The desire to telegraph a great deal about a character in a short amount of time can leave a writer open to using cultural stereotypes. It’s human and we all do it. But so is shitting our pants when we’re babies and eventually, we grow out of that. (Until we’re old and senile like Andy Rooney. Then we can shit all over whoever we want and CBS will apparently pay us for it.) So, in the interest of helping us all grow the fuck up, Guanabee has compiled an educational list featuring our 20 favorite outdated stereotypes from television and films both recent and past. It should be noted that a lot of these movies are really quite good, despite their cultural faux pas. While others of them (cough! Norbit cough!) are all that remains of a talent that once shone bright as the stars. Sigh. Anyway! Please join us after the jump as we count the 20 Most Outdated Stereotypes In Film And Television.
1. Song Of The South (1946) - Uncle Remus, The Disney Uncle Tom
Disney’s Song of the South starring James Baskett as Uncle Remus is a little known film that introduced the world to, “Zip-A-Dee-Doo-Dah”—the song of the happy slave. The film was groundbreaking at the time for its mixture of live action and animated characters, but rather old hat in its use of Uncle Tom, Massa and an actual Tar Baby. While it’s by no means the only racist Disney vehicle, it may be the one upon which their entire creative model was founded.
2. The Treasure Of The Sierra Madre (1948) - Gold Hat, The Dirty Mexican
The Treasure Of The Sierra Madre features the famous line, “Badges? We don’t need no stinking badges” uttered by Alfonso Bedoya who apparently inspired “Ask A Mexican’s” logo. If we had a nickel for every time a drunk spring breaker shouted this line at us in Matamoros, Mexico, we’d have a lot of nickels. He’s the quintessential dirty Mexican.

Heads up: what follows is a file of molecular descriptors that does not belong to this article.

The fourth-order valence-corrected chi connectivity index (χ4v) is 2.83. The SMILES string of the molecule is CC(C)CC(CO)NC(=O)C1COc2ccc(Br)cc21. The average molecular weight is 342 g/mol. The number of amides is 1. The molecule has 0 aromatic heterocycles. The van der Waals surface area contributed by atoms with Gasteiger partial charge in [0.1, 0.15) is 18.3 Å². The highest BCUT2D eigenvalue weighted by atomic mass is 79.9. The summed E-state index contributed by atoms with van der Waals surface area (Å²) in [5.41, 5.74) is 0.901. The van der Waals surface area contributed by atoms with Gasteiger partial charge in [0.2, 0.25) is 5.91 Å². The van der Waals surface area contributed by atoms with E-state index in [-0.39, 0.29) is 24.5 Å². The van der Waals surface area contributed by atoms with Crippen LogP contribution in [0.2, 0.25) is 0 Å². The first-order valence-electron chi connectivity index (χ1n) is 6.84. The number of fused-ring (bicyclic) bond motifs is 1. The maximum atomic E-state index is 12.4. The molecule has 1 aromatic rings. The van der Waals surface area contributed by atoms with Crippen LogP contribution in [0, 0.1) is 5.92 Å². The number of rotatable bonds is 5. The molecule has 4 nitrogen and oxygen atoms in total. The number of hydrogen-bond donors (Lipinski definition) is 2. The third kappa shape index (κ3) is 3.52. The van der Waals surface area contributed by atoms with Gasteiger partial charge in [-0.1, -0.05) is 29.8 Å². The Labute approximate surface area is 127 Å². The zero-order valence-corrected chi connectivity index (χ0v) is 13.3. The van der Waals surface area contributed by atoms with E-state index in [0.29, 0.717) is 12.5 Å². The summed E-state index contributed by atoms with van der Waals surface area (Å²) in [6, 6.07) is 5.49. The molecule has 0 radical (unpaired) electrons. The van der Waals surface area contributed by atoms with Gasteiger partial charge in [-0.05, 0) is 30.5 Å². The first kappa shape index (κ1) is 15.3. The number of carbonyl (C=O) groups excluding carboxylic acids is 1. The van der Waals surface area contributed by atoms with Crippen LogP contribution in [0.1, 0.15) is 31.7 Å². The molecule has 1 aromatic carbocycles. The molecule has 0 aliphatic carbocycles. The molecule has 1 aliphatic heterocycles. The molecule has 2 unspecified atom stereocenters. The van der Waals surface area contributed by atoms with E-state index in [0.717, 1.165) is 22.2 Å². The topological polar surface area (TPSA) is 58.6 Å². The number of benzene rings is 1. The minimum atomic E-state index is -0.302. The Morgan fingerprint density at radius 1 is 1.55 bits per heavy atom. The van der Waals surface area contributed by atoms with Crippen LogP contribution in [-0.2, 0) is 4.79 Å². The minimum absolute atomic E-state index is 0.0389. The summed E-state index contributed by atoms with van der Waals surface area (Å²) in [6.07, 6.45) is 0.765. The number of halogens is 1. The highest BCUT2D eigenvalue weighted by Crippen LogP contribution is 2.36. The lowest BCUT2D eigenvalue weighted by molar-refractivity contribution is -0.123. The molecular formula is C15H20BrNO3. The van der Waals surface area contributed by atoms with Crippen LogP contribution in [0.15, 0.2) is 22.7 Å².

3. “Speedy Gonzales” (Debuted 1953)- Little, Brown, Mexican Rodent
We’re going to say it now. We fucking love Speedy Gonzales. Precisely because he is a stereotypical poor Mexican with an exaggerated accent who is STILL quicker than all the gringo cats. But let’s face it, that’s not exactly what most Americans think of when they think of Speedy. Oh, and let’s not forget his cousin Eslow Poke Rodriguez.
4. Breakfast at Tiffany’s (1961) - Mickey Rooney As Mr. Yunioshi, The Strict, Japanese Landlord
Not much needs to be said about Mickey Rooney’s performance here. Not only is he not Japanese, but he goes out of his way to perform a caricature of a human being. Not really sure if this was even funny in 1961.
5. Deliverence (1972)- The Inbred Southerner
Imagine a movie made in 1972, at the height of the Black Panther movement, where four suburban guys get lost in the projects of Detroit and are sodomized by an inbred black family. Yeah, it never would have happened.
6. Cheech & Chong’s Next Movie (1980) - Cheech, The Drugged-Out Cholo With The Ridiculous Accent
We saw an interview once with Cheech Marin where he said he was literally coaxed into being more and more cholo with this character to sell it better. Today Cheech has a serious career as a Mexican sidekick (sigh), but he will never be as beloved as when he played the unemployable pothead from L.A.
7. Scarface (1983) - Tony Montana, The Greasy, Immigrant, Latino Drug Lord
We know we’re going to get some flack here. Latinos love to claim Tony Montana more than white guys love to think of all Latinos as greasy drug dealers. But the truth is, he’s a despicable character and one of the only ways that Hollywood will represent Latinos on the big screen. Put that in your straw and snort it.
8. Police Academy (1984) - The Kinky, Gay Predator
The “Blue Oyster” gay bar scene in Police Academy was such a successful joke, it was referenced again in at least one more sequel. Two antagonist characters accidentally walk in and are held hostage by the horny, gay patrons looking to make them their bitches. Cuz that’s what happens at gay bars.
9. Sixteen Candles (1984)- Long Duk Dong, the Asian Über-Nerd
We have to admit that the character of Long Duk Dong is as beloved to us as any hit song from the 80’s. And we were so judgmental of Mickey Rooney’s Asian character in Breakfast At Tiffany’s! Looking at it now, though, kind of makes us—okay, it still makes us laugh.